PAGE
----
We can’t know the outcome, but we can know that it will be good because He is good. We can’t turn the pain off, but we can cast our cares on Him who cares for us and rest in the comfort that is assured us there. We can’t have a guarantee that things will not go as we fear or as we hope, but we can trust that God is sovereign and that His way is perfect. We cannot change our circumstances or those of our loved ones, but we can shift our gaze from what we see to Him who promises that He is always moving and working in the unseen.

everything that can stand the fire, you shall pass through the fire, and it shall be clean. (Numbers 31:23)

Monday, September 11, 2006

Killing Me Softly...

Behold the kindness of the Lord:
"What we have lost God will restore
When he is finished with his art,
The silent worship of our heart.
When God creates a humble hush,
And makes Leviathan his brush,
It won't be long until the rod
Becomes the tender kiss of God."
(John Piper from the poem "Job")
This past weekend I had a sort of confrontational conversation with a family member. I do not meant that it was heated or ugly, but I did have to confront this person that I loved and who was angry with some truth about their circumstances. It wasn't a flattering conversation and though I tried to infuse every word with kindness, I know some things I said hurt and were unwelcome. I also know that in trying so hard to be kind, I may have also somehow made the truth a little less glaring.
This is not the case with God. He alone has a way of saying things to us that cut right to the heart, are unvarnished, and seem as ugly as they really are and yet, as UGHly and painful as they are, somehow, He makes us feel completely loved. He rod becomes the kiss.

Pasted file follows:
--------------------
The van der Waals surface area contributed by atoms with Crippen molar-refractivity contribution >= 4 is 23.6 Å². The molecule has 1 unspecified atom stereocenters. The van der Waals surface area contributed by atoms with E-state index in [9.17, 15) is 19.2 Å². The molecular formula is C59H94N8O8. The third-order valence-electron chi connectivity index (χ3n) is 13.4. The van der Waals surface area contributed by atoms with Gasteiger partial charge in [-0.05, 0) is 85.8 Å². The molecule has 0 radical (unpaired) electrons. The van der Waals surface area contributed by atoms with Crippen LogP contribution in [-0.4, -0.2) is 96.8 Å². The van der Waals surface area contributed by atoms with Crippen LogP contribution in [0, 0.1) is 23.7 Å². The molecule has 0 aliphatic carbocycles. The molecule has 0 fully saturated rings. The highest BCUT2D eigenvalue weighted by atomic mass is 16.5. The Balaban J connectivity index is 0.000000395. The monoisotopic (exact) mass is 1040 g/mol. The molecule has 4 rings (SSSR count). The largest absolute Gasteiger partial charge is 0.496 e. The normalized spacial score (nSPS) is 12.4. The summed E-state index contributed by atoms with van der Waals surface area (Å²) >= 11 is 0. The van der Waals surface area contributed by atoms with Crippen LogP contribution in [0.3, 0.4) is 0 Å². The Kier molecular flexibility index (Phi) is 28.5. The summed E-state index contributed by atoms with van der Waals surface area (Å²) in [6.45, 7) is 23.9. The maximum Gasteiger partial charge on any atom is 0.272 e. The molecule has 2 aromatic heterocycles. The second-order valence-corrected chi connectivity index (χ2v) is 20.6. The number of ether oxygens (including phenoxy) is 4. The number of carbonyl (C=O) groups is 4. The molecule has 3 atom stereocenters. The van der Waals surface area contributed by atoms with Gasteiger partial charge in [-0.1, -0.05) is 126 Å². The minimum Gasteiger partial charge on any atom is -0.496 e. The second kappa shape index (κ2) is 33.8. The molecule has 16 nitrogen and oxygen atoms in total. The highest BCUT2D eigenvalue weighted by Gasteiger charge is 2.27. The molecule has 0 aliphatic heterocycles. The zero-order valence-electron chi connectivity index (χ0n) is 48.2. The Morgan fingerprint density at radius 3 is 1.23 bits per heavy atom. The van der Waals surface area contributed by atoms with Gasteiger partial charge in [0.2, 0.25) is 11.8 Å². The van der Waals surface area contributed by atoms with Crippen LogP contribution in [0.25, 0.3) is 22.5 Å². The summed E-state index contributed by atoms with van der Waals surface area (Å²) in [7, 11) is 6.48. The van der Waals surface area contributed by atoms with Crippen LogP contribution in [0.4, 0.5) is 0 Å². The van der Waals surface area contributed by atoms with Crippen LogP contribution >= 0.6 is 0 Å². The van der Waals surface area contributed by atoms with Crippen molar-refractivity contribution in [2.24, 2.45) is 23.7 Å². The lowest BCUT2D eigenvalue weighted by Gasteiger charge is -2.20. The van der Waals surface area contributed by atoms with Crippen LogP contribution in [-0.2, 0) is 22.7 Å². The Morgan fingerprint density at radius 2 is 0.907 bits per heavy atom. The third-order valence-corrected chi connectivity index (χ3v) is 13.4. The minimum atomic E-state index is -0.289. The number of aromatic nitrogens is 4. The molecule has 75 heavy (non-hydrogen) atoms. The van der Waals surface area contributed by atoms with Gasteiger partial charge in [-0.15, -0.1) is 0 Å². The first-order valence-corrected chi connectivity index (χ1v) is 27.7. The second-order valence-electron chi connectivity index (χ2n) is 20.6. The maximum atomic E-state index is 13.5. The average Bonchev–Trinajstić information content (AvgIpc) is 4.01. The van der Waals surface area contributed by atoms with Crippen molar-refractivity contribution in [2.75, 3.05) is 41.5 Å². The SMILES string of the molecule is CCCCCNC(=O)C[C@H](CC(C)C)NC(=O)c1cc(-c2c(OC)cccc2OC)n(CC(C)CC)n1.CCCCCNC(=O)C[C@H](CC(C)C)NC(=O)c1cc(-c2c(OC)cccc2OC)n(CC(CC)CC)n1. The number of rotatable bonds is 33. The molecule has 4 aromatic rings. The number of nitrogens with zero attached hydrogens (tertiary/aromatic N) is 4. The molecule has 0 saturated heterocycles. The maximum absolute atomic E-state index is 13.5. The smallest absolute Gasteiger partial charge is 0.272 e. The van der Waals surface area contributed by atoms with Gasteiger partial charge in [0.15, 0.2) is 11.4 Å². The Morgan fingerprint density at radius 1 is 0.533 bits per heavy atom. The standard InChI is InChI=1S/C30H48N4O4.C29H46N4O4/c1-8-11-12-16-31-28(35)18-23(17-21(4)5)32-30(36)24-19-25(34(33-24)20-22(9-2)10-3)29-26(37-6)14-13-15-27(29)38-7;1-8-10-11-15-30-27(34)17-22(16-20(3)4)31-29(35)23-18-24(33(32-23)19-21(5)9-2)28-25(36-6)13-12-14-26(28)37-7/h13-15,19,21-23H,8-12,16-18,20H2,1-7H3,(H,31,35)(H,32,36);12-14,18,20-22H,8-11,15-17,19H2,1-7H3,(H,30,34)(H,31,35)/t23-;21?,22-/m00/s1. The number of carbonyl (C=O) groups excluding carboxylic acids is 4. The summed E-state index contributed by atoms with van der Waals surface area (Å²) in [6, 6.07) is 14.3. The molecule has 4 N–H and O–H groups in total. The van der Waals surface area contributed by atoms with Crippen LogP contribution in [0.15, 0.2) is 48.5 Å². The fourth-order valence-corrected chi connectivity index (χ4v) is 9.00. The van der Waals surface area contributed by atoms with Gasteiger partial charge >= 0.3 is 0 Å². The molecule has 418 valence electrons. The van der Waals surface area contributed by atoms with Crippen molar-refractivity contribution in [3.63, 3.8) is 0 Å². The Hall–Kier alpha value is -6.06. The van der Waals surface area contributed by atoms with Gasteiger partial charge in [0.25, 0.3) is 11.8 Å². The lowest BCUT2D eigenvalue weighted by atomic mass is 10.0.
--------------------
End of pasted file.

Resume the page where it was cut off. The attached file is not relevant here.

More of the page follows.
Over the course of the past couple of weeks, the Lord has been revealing some pretty ugly things in my heart. He has also been shaking my circumstances. There has been discord in my family, many deadlines at work, schedules have been rearranged, plans changed, hopes left unfulfilled, finances stretched, etc. Through these I have seen some of the gunk that still lurks in my heart and have, at times, literally choked on it. Yet when I go to the Lord with this ugliness and pray or open His word, He ALWAYS responds to me in kindness. He reminds me of who He is and who I am to Him and that His plan is still moving forward. Though I sin He does not change. Though ugliness rears it equally ugly head, His thoughts are still precious toward me. I am poor and needy and He takes thought of me. He is good and does good...whether I do or not.
At one point last week, I was so overwhelmed by His response to me that I broke emotionally. I burst into what can only be characterized as "cartoon crying". The tears were literally springing up and outward from my eyes and hit my hands as I was raising them to my face! I've never sobbed that way in my life and as I did - though momentarily thrown off by the strange tear phenomenon - I cried out "Lord, you are breaking me and killing me with kindness. Thank you."